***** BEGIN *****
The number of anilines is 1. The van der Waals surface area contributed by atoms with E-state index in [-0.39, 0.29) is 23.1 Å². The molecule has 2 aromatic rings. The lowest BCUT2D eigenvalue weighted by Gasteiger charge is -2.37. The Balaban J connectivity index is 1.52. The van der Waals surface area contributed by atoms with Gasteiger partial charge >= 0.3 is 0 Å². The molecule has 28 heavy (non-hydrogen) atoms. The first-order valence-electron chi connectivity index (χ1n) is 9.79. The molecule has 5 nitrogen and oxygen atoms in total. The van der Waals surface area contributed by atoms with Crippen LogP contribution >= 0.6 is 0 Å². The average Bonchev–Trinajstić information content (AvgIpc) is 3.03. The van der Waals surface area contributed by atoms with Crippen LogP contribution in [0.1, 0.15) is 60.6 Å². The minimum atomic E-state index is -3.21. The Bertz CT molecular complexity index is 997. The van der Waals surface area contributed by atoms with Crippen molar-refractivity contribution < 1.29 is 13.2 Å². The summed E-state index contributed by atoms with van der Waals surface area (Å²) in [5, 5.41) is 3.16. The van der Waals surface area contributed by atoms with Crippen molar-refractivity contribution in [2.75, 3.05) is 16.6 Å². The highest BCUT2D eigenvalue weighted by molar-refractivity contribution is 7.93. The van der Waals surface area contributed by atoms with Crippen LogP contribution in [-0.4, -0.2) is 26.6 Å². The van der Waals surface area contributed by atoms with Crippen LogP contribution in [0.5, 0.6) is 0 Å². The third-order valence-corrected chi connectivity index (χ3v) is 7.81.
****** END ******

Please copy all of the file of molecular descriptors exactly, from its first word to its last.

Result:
The number of anilines is 1. The van der Waals surface area contributed by atoms with E-state index in [-0.39, 0.29) is 23.1 Å². The molecule has 2 aromatic rings. The lowest BCUT2D eigenvalue weighted by Gasteiger charge is -2.37. The Balaban J connectivity index is 1.52. The van der Waals surface area contributed by atoms with Gasteiger partial charge >= 0.3 is 0 Å². The molecule has 28 heavy (non-hydrogen) atoms. The first-order valence-electron chi connectivity index (χ1n) is 9.79. The molecule has 5 nitrogen and oxygen atoms in total. The van der Waals surface area contributed by atoms with Crippen LogP contribution >= 0.6 is 0 Å². The average Bonchev–Trinajstić information content (AvgIpc) is 3.03. The van der Waals surface area contributed by atoms with Crippen LogP contribution in [0.1, 0.15) is 60.6 Å². The minimum atomic E-state index is -3.21. The Bertz CT molecular complexity index is 997. The van der Waals surface area contributed by atoms with Crippen molar-refractivity contribution < 1.29 is 13.2 Å². The summed E-state index contributed by atoms with van der Waals surface area (Å²) in [5, 5.41) is 3.16. The van der Waals surface area contributed by atoms with Crippen molar-refractivity contribution in [2.75, 3.05) is 16.6 Å². The highest BCUT2D eigenvalue weighted by molar-refractivity contribution is 7.93. The van der Waals surface area contributed by atoms with Crippen LogP contribution in [-0.4, -0.2) is 26.6 Å². The van der Waals surface area contributed by atoms with Crippen LogP contribution in [0.5, 0.6) is 0 Å². The third-order valence-corrected chi connectivity index (χ3v) is 7.81.